In the mid-1960s, westerns, war movies, and blockbuster musicals like Mary Poppins swept the box office. The Hollywood studio system was astonishingly lucrative for the few who dominated the business. That is, until the tastes of American moviegoers radically- and unexpectedly-changed. By the Oscar ceremonies of 1968, a cultural revolution had hit Hollywood with the force of a tsunami, and films like Bonnie and Clyde, The Graduate, Guess Who's Coming to Dinner, In the Heat of the Night, and box-office bomb Doctor Doolittle signaled a change in Hollywood-and America. And as an entire industry changed and struggled, careers were suddenly made and ruined, studios grew and crumbled, and the landscape of filmmaking was altered beyond all recognition.
|Publisher:||Penguin Publishing Group|
|Product dimensions:||5.50(w) x 8.30(h) x 1.20(d)|
|Age Range:||18 Years|
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One afternoon in the spring of 1963, Robert Benton went to the New Yorker Theater to see François Truffaut’s Jules and Jim. It was not his first time; it may have been his tenth or twelfth. Benton, then thirty years old and the art director of Esquire magazine, was using the movie both to nurse a romantic injury—the painful end of his relationship with his girlfriend, Gloria Steinem—and to indulge a passion for European films, particularly those of the French New Wave, which was becoming something like a common language among young, smart, city-dwelling moviegoers.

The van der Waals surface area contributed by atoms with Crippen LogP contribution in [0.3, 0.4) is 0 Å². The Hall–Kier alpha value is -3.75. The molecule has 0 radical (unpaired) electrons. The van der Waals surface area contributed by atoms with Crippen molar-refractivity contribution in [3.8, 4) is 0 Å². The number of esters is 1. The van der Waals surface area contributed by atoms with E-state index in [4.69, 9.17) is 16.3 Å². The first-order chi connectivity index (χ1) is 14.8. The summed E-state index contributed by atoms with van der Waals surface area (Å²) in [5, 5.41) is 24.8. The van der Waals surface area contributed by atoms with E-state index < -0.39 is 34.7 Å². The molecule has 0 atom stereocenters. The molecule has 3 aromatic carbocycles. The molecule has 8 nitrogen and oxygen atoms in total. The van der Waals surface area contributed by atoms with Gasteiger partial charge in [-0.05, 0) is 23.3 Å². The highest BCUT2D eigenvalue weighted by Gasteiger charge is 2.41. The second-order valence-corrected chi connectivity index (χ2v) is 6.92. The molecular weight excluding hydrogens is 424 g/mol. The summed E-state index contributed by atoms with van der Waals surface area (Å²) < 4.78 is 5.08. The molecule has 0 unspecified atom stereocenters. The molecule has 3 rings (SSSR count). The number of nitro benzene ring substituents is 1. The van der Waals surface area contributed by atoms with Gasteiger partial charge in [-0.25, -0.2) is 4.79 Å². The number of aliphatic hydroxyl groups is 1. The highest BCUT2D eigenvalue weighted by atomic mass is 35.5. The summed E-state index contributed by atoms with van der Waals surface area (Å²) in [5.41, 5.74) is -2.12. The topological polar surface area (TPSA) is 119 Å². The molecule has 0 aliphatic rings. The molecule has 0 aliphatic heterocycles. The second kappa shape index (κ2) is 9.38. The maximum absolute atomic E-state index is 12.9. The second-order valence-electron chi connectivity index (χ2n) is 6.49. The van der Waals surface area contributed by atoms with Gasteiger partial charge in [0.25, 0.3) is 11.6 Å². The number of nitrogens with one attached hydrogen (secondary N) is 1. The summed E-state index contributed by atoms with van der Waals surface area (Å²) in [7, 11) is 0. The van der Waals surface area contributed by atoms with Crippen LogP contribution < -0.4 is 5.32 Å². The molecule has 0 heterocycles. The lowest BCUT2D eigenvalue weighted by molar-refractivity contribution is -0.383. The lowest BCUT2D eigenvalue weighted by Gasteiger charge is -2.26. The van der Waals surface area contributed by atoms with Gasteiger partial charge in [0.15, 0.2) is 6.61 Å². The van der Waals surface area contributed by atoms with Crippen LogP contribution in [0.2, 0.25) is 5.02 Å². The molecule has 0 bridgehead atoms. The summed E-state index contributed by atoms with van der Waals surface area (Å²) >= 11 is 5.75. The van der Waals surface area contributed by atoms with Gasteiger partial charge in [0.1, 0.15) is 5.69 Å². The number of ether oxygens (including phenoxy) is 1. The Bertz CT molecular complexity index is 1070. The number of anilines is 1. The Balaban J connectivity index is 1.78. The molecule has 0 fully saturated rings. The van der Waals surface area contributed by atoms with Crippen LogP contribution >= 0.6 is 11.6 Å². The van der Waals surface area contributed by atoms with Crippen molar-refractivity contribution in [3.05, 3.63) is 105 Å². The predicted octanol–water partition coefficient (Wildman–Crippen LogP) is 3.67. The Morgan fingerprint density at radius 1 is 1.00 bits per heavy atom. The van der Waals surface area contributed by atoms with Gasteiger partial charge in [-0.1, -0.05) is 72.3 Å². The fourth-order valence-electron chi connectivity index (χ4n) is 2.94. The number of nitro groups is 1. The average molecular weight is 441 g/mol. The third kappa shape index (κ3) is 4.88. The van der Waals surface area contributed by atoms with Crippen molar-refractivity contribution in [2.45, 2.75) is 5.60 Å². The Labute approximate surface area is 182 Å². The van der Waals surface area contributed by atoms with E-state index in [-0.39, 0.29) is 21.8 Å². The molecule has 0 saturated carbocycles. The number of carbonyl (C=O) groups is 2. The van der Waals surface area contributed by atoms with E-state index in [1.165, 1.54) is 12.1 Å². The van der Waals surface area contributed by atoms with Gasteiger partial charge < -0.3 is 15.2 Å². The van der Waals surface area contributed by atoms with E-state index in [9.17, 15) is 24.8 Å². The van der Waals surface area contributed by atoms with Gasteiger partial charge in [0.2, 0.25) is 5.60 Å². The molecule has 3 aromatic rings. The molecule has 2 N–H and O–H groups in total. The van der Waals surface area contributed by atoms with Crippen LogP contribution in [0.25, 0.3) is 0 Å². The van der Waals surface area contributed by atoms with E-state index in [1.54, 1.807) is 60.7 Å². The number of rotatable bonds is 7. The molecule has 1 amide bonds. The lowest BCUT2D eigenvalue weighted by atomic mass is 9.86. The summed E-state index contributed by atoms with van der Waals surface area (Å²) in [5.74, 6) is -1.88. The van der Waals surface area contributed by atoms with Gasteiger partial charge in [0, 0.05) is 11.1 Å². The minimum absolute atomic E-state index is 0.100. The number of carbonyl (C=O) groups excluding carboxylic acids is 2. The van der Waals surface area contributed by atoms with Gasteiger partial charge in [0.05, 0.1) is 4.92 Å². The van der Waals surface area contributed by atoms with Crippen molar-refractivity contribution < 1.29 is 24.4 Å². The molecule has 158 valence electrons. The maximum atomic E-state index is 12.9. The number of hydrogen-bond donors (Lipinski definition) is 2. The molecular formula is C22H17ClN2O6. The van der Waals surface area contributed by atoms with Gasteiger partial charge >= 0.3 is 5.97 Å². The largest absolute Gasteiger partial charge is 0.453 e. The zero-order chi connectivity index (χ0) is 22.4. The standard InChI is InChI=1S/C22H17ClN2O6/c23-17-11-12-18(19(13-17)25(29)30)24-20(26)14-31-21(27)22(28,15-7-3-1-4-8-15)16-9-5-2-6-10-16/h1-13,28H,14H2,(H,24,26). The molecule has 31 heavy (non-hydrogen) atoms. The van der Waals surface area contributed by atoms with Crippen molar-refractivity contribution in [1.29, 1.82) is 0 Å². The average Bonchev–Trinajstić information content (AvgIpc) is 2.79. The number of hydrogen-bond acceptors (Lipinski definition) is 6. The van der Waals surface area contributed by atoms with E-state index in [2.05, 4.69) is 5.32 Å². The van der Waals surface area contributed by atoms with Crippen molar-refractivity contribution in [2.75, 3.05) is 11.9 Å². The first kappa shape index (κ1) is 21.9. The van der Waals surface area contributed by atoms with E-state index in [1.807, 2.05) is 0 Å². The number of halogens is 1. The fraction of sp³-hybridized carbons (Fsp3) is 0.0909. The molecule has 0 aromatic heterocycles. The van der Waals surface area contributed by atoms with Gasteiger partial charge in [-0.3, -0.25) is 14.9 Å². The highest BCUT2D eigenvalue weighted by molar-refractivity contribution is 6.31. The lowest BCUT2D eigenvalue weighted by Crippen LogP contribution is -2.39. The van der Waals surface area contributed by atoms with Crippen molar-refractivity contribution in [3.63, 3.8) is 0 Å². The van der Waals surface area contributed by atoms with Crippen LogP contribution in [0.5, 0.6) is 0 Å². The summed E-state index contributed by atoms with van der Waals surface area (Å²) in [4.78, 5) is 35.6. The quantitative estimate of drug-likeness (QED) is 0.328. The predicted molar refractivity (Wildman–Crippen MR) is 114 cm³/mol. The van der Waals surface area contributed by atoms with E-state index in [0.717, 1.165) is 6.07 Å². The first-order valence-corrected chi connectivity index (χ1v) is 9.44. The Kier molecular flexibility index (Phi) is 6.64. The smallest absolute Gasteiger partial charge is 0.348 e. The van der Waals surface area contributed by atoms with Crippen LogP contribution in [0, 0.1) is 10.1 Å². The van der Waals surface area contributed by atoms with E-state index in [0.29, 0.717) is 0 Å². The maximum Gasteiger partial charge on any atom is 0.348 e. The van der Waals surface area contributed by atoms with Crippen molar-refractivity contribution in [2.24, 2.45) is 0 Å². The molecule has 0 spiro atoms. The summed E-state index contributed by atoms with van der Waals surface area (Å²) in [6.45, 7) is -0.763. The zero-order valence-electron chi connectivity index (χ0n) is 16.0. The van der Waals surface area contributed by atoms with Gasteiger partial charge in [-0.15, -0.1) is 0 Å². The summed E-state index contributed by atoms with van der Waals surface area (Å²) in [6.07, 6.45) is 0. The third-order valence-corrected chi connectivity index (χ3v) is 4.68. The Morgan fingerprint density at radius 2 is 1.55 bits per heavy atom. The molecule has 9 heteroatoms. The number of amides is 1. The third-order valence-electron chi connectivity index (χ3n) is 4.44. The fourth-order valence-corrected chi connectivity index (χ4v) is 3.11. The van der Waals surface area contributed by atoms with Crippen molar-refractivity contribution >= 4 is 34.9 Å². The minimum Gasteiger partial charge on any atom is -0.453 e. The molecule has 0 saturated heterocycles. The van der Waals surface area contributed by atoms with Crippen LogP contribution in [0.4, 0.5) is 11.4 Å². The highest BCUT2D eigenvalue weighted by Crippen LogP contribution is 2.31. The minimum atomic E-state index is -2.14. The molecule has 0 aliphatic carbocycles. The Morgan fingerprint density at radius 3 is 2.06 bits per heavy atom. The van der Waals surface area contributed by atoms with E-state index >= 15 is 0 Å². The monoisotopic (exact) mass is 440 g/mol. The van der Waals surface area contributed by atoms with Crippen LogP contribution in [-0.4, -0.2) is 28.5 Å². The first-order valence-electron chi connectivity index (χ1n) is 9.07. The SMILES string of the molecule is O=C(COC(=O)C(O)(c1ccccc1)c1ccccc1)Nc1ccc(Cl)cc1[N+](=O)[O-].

Jules and Jim, with its delicate love triangle, its studied disregard for the moral and narrative strictures of Hollywood filmmaking (Truffaut himself called it “deliberately boring”), and its equal doses of hopelessness and romanticism, was a perfect choice for Benton—and it’s unlikely that he was the only one to travel that May afternoon up from midtown Manhattan to Dan Talbot’s theater on Broadway and 88th Street so he could luxuriate in one more encounter with it. The movie, Truffaut’s third, had opened in New York more than a year earlier to initial business that was only modest, but its cult was devoted, and the film was still holding on, playing one week on the Upper West Side, then a few days in the East Village on Avenue B, then a week on Bleecker Street. The deep chord of longing the picture sounded in many moviegoers was understandable—emotional ambiguity and grown-up sexuality were virtually black market items in American movies of the time. And Jules and Jim’s calculatedly casual visual aesthetic, its diffused light and gentle nods to flickering silent film imagery, held particular interest for Benton as a magazine designer who always had his eye on the next new thing, particularly when it was an unexpected synthesis of old things.